Wellness Wednesday: Fall Fitness Tips

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Seriously, what’s not to love about fall? Pumpkin lattes are back, you can dig out your favorite sweaters, and sweet potatoes are finally in season. Best of all, the crisp temps make fall the perfect time to exercise outdoors: “The cool weather allows you to enjoy yourself without having to worry about being overheated or too cold,” says Terri Walsh, celebrity trainer and creator of the Active Resistance Training Method (A.R.T.). And that means you’re more likely to feel awesome during your workout, and maybe even log an extra mile or climb another trail.

But before you lace up and head outside, prepare for your outdoor adventure with Walsh’s fall weather workout tips:

Wear Layers
It may feel slightly nippy at first, but the weather has a rep for changing on a moment’s notice. Dress in layers that you can easily remove if your body starts to heat up—or put back on if you get cold, says Walsh.

Stay Hydrated
Many people forget to drink enough fluids during fall workouts because it’s not super hot, says Walsh. Not good. Keep drinking as normal to avoid dehydration. While it’s good to carry water, you can add some flavor with a bit of fruit juice to get even more nutrients.

Pack Snacks
Don’t disrupt your outing for a food pit stop. If you’ll be out most of the day hiking or biking, Walsh recommends bringing a small backpack with nuts or fruit stashed inside. No matter where you are, at least you have a constant source of fuel.

And if you think running is the only outdoor exercise to try, it’s time to get creative! If you’re near some branches and a log, you’ll definitely want to try this off-the-beaten-trail circuit workout. But if a park is your only outdoor fitness center, find a jungle gym and do these fun exercises on the playground. The kids in line for the monkey bars can wait their turn.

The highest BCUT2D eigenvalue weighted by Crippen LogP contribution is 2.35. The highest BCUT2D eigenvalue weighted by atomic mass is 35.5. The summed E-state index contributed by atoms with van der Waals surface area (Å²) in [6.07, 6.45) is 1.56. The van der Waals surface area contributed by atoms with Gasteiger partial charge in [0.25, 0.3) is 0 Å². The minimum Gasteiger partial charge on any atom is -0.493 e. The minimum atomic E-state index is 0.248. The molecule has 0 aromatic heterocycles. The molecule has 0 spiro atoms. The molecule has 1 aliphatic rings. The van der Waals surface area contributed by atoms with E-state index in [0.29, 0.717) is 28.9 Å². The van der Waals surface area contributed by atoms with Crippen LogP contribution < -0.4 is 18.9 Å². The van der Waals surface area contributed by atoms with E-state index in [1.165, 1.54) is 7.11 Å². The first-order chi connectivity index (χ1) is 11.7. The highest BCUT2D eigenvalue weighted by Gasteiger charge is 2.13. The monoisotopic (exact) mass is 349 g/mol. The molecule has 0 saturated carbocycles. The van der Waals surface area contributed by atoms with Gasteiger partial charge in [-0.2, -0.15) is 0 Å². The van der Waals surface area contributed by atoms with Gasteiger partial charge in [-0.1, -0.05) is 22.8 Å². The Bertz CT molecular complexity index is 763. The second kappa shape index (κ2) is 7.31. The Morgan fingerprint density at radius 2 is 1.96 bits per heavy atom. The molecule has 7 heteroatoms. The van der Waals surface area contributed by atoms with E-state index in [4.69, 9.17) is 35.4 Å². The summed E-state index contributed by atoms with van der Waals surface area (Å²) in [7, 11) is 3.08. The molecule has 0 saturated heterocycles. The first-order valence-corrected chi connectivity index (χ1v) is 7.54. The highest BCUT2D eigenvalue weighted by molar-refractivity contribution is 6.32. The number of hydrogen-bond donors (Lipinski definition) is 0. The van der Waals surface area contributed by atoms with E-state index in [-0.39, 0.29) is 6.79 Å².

Wellness Wednesday: Mammograms and who should get them?

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According to research, women in their 40’s and older are most succeptable to breast cancer and therefore should be tested every 1-2 years. However, this does not take into consideration women with a history of breast cancer in their family and those who have reason to suspect that they might have breast cancer. If you or anyone you know has felt a lump on his or her breast, they should be checked immediately by a doctor. The easiest way to do this is by scheduling a mammogram, which is a low-dose  x-ray machine that will take a  picture of the breast. It is not an painful test but maybe just a little uncomfortable. The technician taking the picture will place your breast between two X-ray panels. The panels will push your breast between them to get a clear picture. You may feel a little bit of discomfort but each X-ray takes less than 1 minute.  By having a routine mammogram, physicians are able to catch breast cancer in its earlier stages, which can be detrimental to cancer survival. If you are worried about cost, most  insurance policies cover this exam especially if you are over 40. Also, medicare pays for the most of the cost of a yearly screening. The important thing to remember is that if you are in doubt about whether or not you have breast cancer, definitely see your physician. It is better to be safe than sorry.